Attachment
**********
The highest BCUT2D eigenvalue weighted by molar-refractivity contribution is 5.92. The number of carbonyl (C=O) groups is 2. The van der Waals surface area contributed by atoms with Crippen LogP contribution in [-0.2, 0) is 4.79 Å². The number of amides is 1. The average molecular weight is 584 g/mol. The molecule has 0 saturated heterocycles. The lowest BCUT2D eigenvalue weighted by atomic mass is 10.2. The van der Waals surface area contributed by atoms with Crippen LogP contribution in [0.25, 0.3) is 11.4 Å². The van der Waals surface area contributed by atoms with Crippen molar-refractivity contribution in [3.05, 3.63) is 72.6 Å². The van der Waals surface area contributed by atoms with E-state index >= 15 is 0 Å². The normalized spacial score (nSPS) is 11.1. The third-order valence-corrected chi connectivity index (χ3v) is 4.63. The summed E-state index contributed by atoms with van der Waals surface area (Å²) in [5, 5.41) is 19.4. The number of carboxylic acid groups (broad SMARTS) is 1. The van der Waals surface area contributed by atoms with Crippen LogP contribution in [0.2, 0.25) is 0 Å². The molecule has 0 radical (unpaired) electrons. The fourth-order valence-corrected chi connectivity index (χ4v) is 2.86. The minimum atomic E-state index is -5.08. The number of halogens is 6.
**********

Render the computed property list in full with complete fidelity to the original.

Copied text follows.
The highest BCUT2D eigenvalue weighted by molar-refractivity contribution is 5.92. The number of carbonyl (C=O) groups is 2. The van der Waals surface area contributed by atoms with Crippen LogP contribution in [-0.2, 0) is 4.79 Å². The number of amides is 1. The average molecular weight is 584 g/mol. The molecule has 0 saturated heterocycles. The lowest BCUT2D eigenvalue weighted by atomic mass is 10.2. The van der Waals surface area contributed by atoms with Crippen LogP contribution in [0.25, 0.3) is 11.4 Å². The van der Waals surface area contributed by atoms with Crippen molar-refractivity contribution in [3.05, 3.63) is 72.6 Å². The van der Waals surface area contributed by atoms with E-state index >= 15 is 0 Å². The normalized spacial score (nSPS) is 11.1. The third-order valence-corrected chi connectivity index (χ3v) is 4.63. The summed E-state index contributed by atoms with van der Waals surface area (Å²) in [5, 5.41) is 19.4. The number of carboxylic acid groups (broad SMARTS) is 1. The van der Waals surface area contributed by atoms with Crippen LogP contribution in [0.2, 0.25) is 0 Å². The molecule has 0 radical (unpaired) electrons. The fourth-order valence-corrected chi connectivity index (χ4v) is 2.86. The minimum atomic E-state index is -5.08. The number of halogens is 6.